Why Creative Young Adults Are Abandoning the Church (and What We Can Do About It)
I want you to consider two realities:
A) Millennials and Generation Z are routinely defined as more creative minded and arts oriented than previous generations.
B) Millennials and Gen Z are abandoning the Church at higher rates than ever before.
Now ask yourself this question: is there any connection between these two realities? According to several recent studies and books (including You Lost Me by David Kinnaman and Meet Generation Z by James Emery White), the answer is yes. Young adults are abandoning the Church at alarming rates, and the creative minded—the creatives—make up a substantial portion of this exile.
Why Are They Leaving?
There is no single reason why so many creative young adults are leaving the Church any more than there is a solitary reason why Americans love to watch football. To speak about a certain “generation” is always to speak about a mass of individuals, each with unique and personal stories. However, from working with young people—particularly with the creatives— and by studying much of the current resources available, I’ve notice three general trends.
1. They are Bored
Contrary to popular assumptions, the majority of young adults who leave the Church are not necessarily doctrinally opposed to Christianity or angry at the Church. Statistically, most do so simply because they are bored with it (31% of churched 18-29-year-olds describe the Church as “boring”). Creatives are naturally among the dissatisfied, as a typical church service is generally conducted with a left-brained mentality that appeals to rationality and knowledge rather than emotion or imagination.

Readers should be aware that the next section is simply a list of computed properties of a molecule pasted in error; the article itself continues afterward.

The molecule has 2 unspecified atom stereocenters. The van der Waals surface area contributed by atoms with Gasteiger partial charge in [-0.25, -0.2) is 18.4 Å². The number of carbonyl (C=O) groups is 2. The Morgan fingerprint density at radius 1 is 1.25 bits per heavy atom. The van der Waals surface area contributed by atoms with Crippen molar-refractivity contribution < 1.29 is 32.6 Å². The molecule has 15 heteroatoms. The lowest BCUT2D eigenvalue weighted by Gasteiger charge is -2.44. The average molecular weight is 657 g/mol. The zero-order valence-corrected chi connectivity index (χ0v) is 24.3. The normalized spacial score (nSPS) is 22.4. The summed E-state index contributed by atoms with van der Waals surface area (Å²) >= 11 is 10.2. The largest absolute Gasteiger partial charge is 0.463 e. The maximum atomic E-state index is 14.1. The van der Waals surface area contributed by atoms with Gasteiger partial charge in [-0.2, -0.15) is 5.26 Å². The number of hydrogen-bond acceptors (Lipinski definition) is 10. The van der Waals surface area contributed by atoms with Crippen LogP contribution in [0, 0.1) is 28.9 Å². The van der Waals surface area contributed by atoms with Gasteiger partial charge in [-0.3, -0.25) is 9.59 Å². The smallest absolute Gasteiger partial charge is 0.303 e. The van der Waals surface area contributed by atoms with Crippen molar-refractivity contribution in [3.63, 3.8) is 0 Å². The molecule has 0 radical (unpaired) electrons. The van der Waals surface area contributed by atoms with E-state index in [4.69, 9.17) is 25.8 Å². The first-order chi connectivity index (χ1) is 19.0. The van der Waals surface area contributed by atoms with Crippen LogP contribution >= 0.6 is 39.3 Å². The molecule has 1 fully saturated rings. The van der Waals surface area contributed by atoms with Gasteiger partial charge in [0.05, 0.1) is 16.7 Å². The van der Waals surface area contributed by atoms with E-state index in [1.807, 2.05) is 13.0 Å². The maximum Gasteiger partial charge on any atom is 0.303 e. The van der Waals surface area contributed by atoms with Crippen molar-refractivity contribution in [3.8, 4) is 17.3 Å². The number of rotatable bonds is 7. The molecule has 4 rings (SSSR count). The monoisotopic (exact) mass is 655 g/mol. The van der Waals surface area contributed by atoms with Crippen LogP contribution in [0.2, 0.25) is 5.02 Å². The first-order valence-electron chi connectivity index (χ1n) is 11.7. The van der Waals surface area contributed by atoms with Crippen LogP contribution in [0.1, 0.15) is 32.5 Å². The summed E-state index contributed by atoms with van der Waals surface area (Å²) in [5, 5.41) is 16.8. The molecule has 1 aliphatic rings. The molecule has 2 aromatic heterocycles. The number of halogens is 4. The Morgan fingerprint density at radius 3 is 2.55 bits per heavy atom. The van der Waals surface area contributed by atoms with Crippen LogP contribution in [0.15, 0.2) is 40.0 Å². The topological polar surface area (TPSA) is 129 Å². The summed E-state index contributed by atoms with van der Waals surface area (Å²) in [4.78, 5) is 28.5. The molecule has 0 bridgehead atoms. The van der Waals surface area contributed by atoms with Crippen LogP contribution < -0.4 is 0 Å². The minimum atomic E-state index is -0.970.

2. They Feel Restricted
More than 13% of 18-29-year-olds express that the Church does not provide opportunities for creative people. This statistic represents all types of young adults—jocks, scientists, mathematicians, etc. When limited to the young adults most affected by the issue—the creatives themselves—that number skyrockets. In fact, after surveying thousands of young adults, David Kinnaman—president of the Barna Group— concluded that there is a widespread consensus among young adults that the Church is a “creativity killer.” When the arts—or at least music—are present in church worship, it is often seen as lacking innovation (we sing the same song for 10 years) and listless. While the budding young creatives are usually willing to volunteer, rarely—if ever—do they find their participation artistically challenging or fulfilling.
3. They Feel Out of Place
Creatives are naturally disposed to wander. Art has always invited the exploration of new ideas and questioning of the status quo. Artists regularly live on the front lines of their culture, which means they are also often among the first casualties. Yet, many churched creatives feel isolated. As many as 1 in 4 young adults bemoan that the Church is overly negative or unaccepting of the importance of the creative arts and, by extension, of them. In other words, creative young Christians are among the most likely candidates to be seduced by the world while also among the least discipled by or plugged into the Church.